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3D genome organization directs the expression of genes implicated in imprinting diseases

Diseases related to parental imprinting defects are characterized by a variety of symptoms including growth alterations, endocrine defects and mental disability. A collaboration between teams from the I2BC and the IGMM (Montpellier) has shown that the three-dimensional (3D) organization of chromosomes controls the expression of genes involved in these complex syndromes. Their work has just been published in the journal Genome Biology.

In mammals, genetic information is carried by two copies of each chromosome, one inherited from the mother and the other from the father. The majority of genes are expressed at similar levels on these two copies, but about 150 genes escape this rule. These genes carry a "signal" on one of the two chromosomal copies that indicates whether it was inherited from the father or mother. This label, which allows them to be distinguished, is called a "parental imprint" and takes the form of an epigenetic modification of the DNA (DNA methylation). This DNA methylation in turn regulates the expression of these genes. As a result, genes subjected to parental imprinting acquire opposite expression patterns and are de facto expressed from only one of the two copies of the chromosome. How this epigenetic imprint regulates the activity of genes remains poorly understood.
Four syndromes related to parental imprinting dysfunction (Beckwith-Wiedemann, Silver-Russell, Kagami-Ogata and Temple syndromes) are caused by genetic or epigenetic anomalies occurring within two large gene clusters. These anomalies lead to the loss of distinction between the chromosomes and lead to various symptoms such as developmental alterations, aberrant growth and endocrine defects. In these two chromosome regions, it is the copy inherited from the father that carries the DNA methylation imprint in healthy individuals.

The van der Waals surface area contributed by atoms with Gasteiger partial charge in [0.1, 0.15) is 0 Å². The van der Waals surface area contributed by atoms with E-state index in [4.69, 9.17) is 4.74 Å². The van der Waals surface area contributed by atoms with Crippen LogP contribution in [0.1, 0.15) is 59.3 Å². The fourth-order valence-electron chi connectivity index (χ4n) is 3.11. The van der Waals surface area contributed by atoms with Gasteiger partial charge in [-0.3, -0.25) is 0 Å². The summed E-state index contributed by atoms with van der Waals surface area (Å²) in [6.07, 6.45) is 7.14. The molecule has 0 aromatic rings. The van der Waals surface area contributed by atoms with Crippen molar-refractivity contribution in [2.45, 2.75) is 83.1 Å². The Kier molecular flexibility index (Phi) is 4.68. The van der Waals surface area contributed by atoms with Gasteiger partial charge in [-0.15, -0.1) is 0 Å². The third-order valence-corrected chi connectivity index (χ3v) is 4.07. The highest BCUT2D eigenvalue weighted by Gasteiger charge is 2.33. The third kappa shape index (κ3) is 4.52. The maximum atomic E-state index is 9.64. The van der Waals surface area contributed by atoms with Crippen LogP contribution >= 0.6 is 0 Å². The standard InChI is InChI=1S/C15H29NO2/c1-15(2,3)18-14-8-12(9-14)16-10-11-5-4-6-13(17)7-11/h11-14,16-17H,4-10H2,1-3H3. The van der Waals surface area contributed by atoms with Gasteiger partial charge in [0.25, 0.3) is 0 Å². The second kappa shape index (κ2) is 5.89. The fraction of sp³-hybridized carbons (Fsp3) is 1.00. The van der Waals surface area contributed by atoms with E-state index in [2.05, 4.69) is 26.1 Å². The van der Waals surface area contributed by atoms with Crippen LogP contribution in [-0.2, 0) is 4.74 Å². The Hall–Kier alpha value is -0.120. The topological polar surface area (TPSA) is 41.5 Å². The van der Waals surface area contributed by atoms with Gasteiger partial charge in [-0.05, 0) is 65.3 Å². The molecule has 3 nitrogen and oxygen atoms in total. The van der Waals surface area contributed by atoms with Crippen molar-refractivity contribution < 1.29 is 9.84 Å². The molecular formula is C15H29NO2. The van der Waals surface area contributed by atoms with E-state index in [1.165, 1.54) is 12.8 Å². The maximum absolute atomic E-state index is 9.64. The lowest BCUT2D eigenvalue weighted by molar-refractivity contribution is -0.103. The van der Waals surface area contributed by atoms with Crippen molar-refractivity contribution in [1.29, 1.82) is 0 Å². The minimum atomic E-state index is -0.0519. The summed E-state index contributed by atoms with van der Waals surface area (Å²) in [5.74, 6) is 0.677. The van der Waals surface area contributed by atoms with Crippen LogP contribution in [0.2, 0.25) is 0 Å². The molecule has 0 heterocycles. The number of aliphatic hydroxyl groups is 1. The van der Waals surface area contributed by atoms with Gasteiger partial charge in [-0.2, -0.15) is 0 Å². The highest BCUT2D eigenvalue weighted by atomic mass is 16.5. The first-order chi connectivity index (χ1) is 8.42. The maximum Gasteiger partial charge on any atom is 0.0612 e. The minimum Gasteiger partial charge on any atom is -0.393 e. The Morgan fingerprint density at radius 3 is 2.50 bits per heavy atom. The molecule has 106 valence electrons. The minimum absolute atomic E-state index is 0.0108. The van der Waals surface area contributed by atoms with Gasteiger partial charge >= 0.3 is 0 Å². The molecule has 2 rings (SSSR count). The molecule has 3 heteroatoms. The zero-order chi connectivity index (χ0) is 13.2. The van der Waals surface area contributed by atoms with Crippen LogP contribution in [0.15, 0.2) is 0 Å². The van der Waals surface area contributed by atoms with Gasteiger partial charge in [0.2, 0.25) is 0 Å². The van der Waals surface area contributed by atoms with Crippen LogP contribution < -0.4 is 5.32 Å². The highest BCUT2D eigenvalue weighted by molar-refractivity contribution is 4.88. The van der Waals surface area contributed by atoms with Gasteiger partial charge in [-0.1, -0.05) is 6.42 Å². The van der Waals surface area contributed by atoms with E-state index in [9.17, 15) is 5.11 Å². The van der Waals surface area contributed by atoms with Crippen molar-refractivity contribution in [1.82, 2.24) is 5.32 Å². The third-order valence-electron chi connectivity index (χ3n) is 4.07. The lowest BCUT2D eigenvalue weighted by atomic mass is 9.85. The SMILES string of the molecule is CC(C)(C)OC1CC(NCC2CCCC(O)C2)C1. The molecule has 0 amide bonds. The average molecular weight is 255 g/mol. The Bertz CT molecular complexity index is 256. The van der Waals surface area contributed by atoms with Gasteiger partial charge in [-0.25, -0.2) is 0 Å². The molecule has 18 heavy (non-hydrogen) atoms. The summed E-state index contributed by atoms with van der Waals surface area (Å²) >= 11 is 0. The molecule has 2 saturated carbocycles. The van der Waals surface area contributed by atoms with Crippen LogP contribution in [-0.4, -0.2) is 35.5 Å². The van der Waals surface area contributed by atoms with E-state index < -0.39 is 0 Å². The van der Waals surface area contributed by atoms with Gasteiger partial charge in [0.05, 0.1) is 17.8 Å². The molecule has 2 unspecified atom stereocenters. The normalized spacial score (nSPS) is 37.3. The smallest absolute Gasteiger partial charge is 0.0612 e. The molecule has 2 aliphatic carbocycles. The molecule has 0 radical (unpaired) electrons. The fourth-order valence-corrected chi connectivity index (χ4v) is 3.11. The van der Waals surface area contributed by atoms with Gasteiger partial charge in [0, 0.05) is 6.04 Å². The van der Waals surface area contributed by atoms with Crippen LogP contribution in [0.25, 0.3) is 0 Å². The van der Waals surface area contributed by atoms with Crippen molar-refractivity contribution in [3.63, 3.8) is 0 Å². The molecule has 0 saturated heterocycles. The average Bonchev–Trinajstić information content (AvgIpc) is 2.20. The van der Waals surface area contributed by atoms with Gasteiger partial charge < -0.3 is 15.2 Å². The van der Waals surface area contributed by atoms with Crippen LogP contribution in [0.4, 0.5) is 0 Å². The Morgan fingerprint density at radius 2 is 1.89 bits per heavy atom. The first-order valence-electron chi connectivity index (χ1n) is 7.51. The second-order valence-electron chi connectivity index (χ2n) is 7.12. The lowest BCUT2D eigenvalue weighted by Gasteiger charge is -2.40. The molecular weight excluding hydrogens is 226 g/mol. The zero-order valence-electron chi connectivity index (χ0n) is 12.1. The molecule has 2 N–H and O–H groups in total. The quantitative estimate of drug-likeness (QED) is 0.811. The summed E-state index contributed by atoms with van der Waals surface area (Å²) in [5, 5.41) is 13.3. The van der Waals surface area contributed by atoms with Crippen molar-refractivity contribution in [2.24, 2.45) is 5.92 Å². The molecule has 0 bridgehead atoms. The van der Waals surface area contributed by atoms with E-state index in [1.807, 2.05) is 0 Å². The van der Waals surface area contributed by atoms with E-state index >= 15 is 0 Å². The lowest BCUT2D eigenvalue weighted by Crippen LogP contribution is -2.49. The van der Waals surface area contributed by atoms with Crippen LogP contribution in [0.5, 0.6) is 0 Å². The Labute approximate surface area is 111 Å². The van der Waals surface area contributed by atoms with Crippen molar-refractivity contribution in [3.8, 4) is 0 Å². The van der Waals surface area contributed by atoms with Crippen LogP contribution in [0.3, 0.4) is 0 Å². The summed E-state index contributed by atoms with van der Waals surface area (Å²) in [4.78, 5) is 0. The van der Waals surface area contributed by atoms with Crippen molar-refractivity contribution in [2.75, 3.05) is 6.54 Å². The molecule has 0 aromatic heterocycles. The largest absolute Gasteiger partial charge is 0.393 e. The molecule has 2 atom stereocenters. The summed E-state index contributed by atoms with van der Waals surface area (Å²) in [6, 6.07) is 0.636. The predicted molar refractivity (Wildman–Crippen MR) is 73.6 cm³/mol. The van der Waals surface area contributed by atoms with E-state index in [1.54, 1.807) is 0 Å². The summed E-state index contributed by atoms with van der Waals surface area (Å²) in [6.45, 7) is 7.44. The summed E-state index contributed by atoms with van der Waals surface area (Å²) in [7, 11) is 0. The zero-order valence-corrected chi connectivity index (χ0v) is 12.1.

The team of Daan Noordermeer in collaboration with the team of Robert Feil (Institute of Molecular Genetics of Montpellier) have shown that the murine CTCF factor, a protein that is essential for the folding of chromosomes, binds at more sites on the two regions inherited by the mother (where the methylation imprint is absent).

By combining high-resolution genomics and microscopy approaches, they have shown that these additional CTCF binding sites lead to the formation of new "Topological Association Domains" or TADs on the maternal chromosome. TADs are structural and functional units of genomes that restrict interactions between genes and regulatory elements, thus contributing to the expression of genes present within the TAD.

A. The genomic region containing the genes responsible for Kagami-Ogata and Temple syndromes is separated into three structural domains (“TADs”) on the chromosome inherited from the mother, but only two domains are present on the chromosome inherited from the father. On this latter chromosome, an epigenetic “signal” prevents a third instance of binding by the CTCF protein. B. High-resolution microscopy of a separated red and green gene on the chromosome from the mother and their overlap (yellow) on the chromosome from the father. C. High-resolution genomics approaches identify three TADs on the chromosome from the mother and confirms the fusion of two TADs on the chromosome from the father.

The two teams show that the CTCF binding sites, in the two regions subject to parental imprinting, lead to a different subdivision of TADs on the maternal and paternal chromosome. This difference in structural organization controls the expression of the genes in the region and leads to their expression from only one of the two copies, either the maternal chromosome or the paternal chromosome.

These results obtained in mouse cells further improve our current understanding of the deregulations occurring in syndromes related to parental imprint abnormalities. Moreover, in the future, these results may help to improve patient diagnosis.

CTCF modulates allele-specific sub-TAD organisation and imprinted gene activity at the mouse Dlk1-Dio3 and Igf2-H19 domains.
David Llères, Benoît Moindrot, Rakesh Pathak, Vincent Piras, Mélody Matelot, Benoît Pignard, Alice Marchand, Mallory Poncelet, Aurélien Perrin, Virgile Tellier, Robert Feil* and Daan Noordermeer*.
Genome Biology, 2019. DOI : 10.1186/s13059-019-1896-8

Contact : Daan Noordermeer

by Communication - published on